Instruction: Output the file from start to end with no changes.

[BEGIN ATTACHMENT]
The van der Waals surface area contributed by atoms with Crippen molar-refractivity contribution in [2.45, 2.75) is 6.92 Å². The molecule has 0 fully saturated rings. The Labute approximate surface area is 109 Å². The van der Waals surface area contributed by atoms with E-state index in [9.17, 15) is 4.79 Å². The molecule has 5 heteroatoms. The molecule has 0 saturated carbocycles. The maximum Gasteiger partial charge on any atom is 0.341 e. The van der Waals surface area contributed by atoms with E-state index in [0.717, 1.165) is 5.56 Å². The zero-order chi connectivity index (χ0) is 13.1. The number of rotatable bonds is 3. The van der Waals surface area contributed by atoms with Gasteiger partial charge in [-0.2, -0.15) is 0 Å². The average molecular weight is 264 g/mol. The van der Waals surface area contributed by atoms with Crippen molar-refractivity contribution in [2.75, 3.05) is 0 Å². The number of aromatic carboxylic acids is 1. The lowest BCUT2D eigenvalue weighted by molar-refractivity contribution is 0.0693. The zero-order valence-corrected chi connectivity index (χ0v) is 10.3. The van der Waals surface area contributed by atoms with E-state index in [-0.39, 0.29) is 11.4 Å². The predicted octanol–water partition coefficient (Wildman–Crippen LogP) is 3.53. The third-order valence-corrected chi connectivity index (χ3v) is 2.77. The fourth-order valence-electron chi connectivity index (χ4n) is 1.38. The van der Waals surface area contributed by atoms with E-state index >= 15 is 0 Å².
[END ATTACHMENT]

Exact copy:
The van der Waals surface area contributed by atoms with Crippen molar-refractivity contribution in [2.45, 2.75) is 6.92 Å². The molecule has 0 fully saturated rings. The Labute approximate surface area is 109 Å². The van der Waals surface area contributed by atoms with E-state index in [9.17, 15) is 4.79 Å². The molecule has 5 heteroatoms. The molecule has 0 saturated carbocycles. The maximum Gasteiger partial charge on any atom is 0.341 e. The van der Waals surface area contributed by atoms with E-state index in [0.717, 1.165) is 5.56 Å². The zero-order chi connectivity index (χ0) is 13.1. The number of rotatable bonds is 3. The van der Waals surface area contributed by atoms with Gasteiger partial charge in [-0.2, -0.15) is 0 Å². The average molecular weight is 264 g/mol. The van der Waals surface area contributed by atoms with Crippen molar-refractivity contribution in [2.75, 3.05) is 0 Å². The number of aromatic carboxylic acids is 1. The lowest BCUT2D eigenvalue weighted by molar-refractivity contribution is 0.0693. The zero-order valence-corrected chi connectivity index (χ0v) is 10.3. The van der Waals surface area contributed by atoms with E-state index in [-0.39, 0.29) is 11.4 Å². The predicted octanol–water partition coefficient (Wildman–Crippen LogP) is 3.53. The third-order valence-corrected chi connectivity index (χ3v) is 2.77. The fourth-order valence-electron chi connectivity index (χ4n) is 1.38. The van der Waals surface area contributed by atoms with E-state index >= 15 is 0 Å².